Sinful Condition: What Can We Do with It?

I used to think that the Cross of Christ was just something upon which we hung our sins so that we wouldn’t have to suffer for them later.  In point of fact, it also defines much of our suffering now.  Some of our suffering is spiritual which, from a Christian point of view,  is the source of so much else. How can I define spiritual suffering? Well, Jesus said that cross should define our lifestyle. This lifestyle is summed up by three commands: deny yourself, pick up your cross, and follow Him.  Now, we love the Lord and want to be true to our Master, but how can we live such a life? Because we love Him, we try our best to be faithful. We want His life to become our life, but we fail so miserably and this makes us suffer in our hearts and even in our bodies. This pain can increase when we look around in Church and see the many Saints who did not fail Him, and their witness can cause us shame. We want to follow Him, but the heart is divided between faithfulness and  pursuing our own pleasures, dreams, and ambitions. After so many failures, surely God wants little to do with me.  Maybe I should sit in the corner, face the wall, and wear the dunce cap.

I’ve been an Orthodox Christian for over 20 years, and before that a Protestant Christian for over 30 years.  How am I doing in realizing “the Cross-Life?”


Certainly, in my life, many things have changed for the better. Some changed by struggle, others changed because it was forced upon me by tragedy or circumstance. However, I must admit that there are some passions, some sins, that have remained with me to this very day. I have prayed, fasted, repented and cried over them, but they remain nonetheless.  What hope is there for me? If I cannot have victory over them in this life, what is to happen in the next life? Is such despair appropriate for Orthodox Christians?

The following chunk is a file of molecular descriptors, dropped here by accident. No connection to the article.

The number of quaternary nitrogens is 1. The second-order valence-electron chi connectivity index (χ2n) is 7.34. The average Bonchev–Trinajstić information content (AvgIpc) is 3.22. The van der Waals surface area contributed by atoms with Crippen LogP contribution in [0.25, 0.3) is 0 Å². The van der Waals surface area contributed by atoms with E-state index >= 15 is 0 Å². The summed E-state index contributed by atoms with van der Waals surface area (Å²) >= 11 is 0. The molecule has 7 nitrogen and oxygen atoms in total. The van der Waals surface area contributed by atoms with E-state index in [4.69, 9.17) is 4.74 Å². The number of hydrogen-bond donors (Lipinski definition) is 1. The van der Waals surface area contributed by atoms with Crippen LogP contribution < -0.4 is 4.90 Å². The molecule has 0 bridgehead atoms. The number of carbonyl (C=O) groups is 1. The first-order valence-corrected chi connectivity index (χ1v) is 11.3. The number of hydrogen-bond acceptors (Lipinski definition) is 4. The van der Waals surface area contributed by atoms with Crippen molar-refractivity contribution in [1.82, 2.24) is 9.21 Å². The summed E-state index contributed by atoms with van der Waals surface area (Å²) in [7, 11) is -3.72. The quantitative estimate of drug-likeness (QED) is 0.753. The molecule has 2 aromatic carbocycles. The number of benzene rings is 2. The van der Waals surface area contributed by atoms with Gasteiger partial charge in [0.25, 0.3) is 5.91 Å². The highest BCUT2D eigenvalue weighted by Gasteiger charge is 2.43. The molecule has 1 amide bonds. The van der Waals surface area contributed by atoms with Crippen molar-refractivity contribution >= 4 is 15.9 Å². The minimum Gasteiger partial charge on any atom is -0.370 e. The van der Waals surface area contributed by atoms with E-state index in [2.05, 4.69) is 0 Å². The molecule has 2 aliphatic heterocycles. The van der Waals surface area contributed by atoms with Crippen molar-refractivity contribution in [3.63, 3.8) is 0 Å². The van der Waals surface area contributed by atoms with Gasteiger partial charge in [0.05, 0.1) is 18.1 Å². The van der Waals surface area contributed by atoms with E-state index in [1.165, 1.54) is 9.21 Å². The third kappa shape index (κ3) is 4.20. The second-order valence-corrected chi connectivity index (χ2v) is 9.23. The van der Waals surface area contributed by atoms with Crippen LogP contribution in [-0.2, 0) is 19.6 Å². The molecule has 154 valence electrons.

Here is an answer:

So often we ask ourselves and one another a very tormenting question: How can I deal with my sinful condition? What can I do? I cannot avoid committing sins, Christ alone is sinless. I cannot, for lack of determination, or courage, or ability truly repent when I do commit a sin, or in general, of my sinful condition. What is left to me? I am tormented, I fight like one drowning, and I see no solution.

And there is a word which was spoken once by a Russian staretz, one of the last elders of Optina. He said to a visitor of his: No one can live without sin, few know how to repent in such a way that their sins are washed as white as fleece. But there is one thing which we all can do: when we can neither avoid sin, nor repent truly, we can then bear the burden of sin, bear it patiently, bear it with pain, bear it without doing anything to avoid the pain and the agony of it, bear it as one would bear a cross, — not Christ’s cross, not the cross of true discipleship, but the cross of the thief who was crucified next to Him. Didn’t the thief say to his companion who was blaspheming the Lord: We are enduring because we have committed crimes; He endures sinlessly… And it is to him, because he had accepted the punishment, the pain, the agony, the consequences indeed of evil he had committed, of being the man he was, that Christ said, ‘Thou shalt be with Me today in Paradise…’